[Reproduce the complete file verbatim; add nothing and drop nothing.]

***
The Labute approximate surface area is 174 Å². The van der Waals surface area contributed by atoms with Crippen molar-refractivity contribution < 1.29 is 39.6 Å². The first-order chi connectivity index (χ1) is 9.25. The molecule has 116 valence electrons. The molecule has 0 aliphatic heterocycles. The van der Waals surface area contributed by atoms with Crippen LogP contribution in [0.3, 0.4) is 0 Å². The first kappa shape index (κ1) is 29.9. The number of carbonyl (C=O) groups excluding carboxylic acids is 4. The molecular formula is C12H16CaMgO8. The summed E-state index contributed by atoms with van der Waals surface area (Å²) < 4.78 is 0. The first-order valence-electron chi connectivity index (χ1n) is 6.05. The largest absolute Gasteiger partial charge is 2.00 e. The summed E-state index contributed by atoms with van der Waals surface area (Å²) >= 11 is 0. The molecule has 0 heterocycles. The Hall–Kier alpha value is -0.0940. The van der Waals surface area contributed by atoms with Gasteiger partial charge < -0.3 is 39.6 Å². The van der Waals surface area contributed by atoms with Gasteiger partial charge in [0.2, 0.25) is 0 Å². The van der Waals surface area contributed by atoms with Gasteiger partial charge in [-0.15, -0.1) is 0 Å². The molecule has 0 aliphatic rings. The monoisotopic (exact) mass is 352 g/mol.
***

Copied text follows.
The Labute approximate surface area is 174 Å². The van der Waals surface area contributed by atoms with Crippen molar-refractivity contribution < 1.29 is 39.6 Å². The first-order chi connectivity index (χ1) is 9.25. The molecule has 116 valence electrons. The molecule has 0 aliphatic heterocycles. The van der Waals surface area contributed by atoms with Crippen LogP contribution in [0.3, 0.4) is 0 Å². The first kappa shape index (κ1) is 29.9. The number of carbonyl (C=O) groups excluding carboxylic acids is 4. The molecular formula is C12H16CaMgO8. The summed E-state index contributed by atoms with van der Waals surface area (Å²) < 4.78 is 0. The first-order valence-electron chi connectivity index (χ1n) is 6.05. The largest absolute Gasteiger partial charge is 2.00 e. The summed E-state index contributed by atoms with van der Waals surface area (Å²) >= 11 is 0. The molecule has 0 heterocycles. The Hall–Kier alpha value is -0.0940. The van der Waals surface area contributed by atoms with Gasteiger partial charge < -0.3 is 39.6 Å². The van der Waals surface area contributed by atoms with Gasteiger partial charge in [0.2, 0.25) is 0 Å². The van der Waals surface area contributed by atoms with Gasteiger partial charge in [-0.15, -0.1) is 0 Å². The molecule has 0 aliphatic rings. The monoisotopic (exact) mass is 352 g/mol.